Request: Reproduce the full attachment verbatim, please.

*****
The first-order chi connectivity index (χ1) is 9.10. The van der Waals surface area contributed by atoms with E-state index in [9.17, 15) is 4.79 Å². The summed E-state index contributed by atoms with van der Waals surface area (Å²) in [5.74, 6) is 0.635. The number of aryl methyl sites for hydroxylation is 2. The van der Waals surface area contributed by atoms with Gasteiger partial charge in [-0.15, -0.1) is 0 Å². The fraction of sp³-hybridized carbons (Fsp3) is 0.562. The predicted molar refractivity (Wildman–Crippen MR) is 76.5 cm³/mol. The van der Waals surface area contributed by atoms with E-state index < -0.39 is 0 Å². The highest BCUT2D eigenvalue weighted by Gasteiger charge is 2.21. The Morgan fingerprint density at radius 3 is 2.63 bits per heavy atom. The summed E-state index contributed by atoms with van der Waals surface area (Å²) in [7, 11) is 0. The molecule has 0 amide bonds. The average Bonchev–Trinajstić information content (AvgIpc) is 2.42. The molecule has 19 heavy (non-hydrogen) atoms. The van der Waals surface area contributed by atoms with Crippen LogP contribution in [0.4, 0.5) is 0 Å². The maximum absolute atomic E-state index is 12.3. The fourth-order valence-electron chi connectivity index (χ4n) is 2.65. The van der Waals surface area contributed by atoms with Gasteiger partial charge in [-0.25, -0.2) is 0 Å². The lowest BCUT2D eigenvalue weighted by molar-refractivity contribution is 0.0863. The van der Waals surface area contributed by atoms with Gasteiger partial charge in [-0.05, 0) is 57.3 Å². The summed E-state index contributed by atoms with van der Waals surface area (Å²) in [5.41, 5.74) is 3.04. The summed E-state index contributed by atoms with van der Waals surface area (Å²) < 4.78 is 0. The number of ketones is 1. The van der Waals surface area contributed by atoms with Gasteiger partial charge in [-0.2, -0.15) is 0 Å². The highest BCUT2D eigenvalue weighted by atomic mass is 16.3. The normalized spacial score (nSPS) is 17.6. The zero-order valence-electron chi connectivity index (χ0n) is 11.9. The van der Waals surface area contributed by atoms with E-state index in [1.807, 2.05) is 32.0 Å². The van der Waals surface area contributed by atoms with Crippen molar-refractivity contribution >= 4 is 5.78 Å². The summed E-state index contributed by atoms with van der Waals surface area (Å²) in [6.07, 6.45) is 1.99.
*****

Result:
The first-order chi connectivity index (χ1) is 9.10. The van der Waals surface area contributed by atoms with E-state index in [9.17, 15) is 4.79 Å². The summed E-state index contributed by atoms with van der Waals surface area (Å²) in [5.74, 6) is 0.635. The number of aryl methyl sites for hydroxylation is 2. The van der Waals surface area contributed by atoms with Gasteiger partial charge in [-0.15, -0.1) is 0 Å². The fraction of sp³-hybridized carbons (Fsp3) is 0.562. The predicted molar refractivity (Wildman–Crippen MR) is 76.5 cm³/mol. The van der Waals surface area contributed by atoms with E-state index < -0.39 is 0 Å². The highest BCUT2D eigenvalue weighted by Gasteiger charge is 2.21. The Morgan fingerprint density at radius 3 is 2.63 bits per heavy atom. The summed E-state index contributed by atoms with van der Waals surface area (Å²) in [7, 11) is 0. The molecule has 0 amide bonds. The average Bonchev–Trinajstić information content (AvgIpc) is 2.42. The molecule has 19 heavy (non-hydrogen) atoms. The van der Waals surface area contributed by atoms with Crippen LogP contribution in [0.4, 0.5) is 0 Å². The maximum absolute atomic E-state index is 12.3. The fourth-order valence-electron chi connectivity index (χ4n) is 2.65. The van der Waals surface area contributed by atoms with Gasteiger partial charge in [-0.25, -0.2) is 0 Å². The lowest BCUT2D eigenvalue weighted by molar-refractivity contribution is 0.0863. The van der Waals surface area contributed by atoms with Gasteiger partial charge in [-0.05, 0) is 57.3 Å². The summed E-state index contributed by atoms with van der Waals surface area (Å²) in [5.41, 5.74) is 3.04. The summed E-state index contributed by atoms with van der Waals surface area (Å²) < 4.78 is 0. The number of ketones is 1. The van der Waals surface area contributed by atoms with Gasteiger partial charge in [-0.2, -0.15) is 0 Å². The highest BCUT2D eigenvalue weighted by atomic mass is 16.3. The normalized spacial score (nSPS) is 17.6. The zero-order valence-electron chi connectivity index (χ0n) is 11.9. The van der Waals surface area contributed by atoms with E-state index in [1.807, 2.05) is 32.0 Å². The van der Waals surface area contributed by atoms with Crippen molar-refractivity contribution >= 4 is 5.78 Å². The summed E-state index contributed by atoms with van der Waals surface area (Å²) in [6.07, 6.45) is 1.99.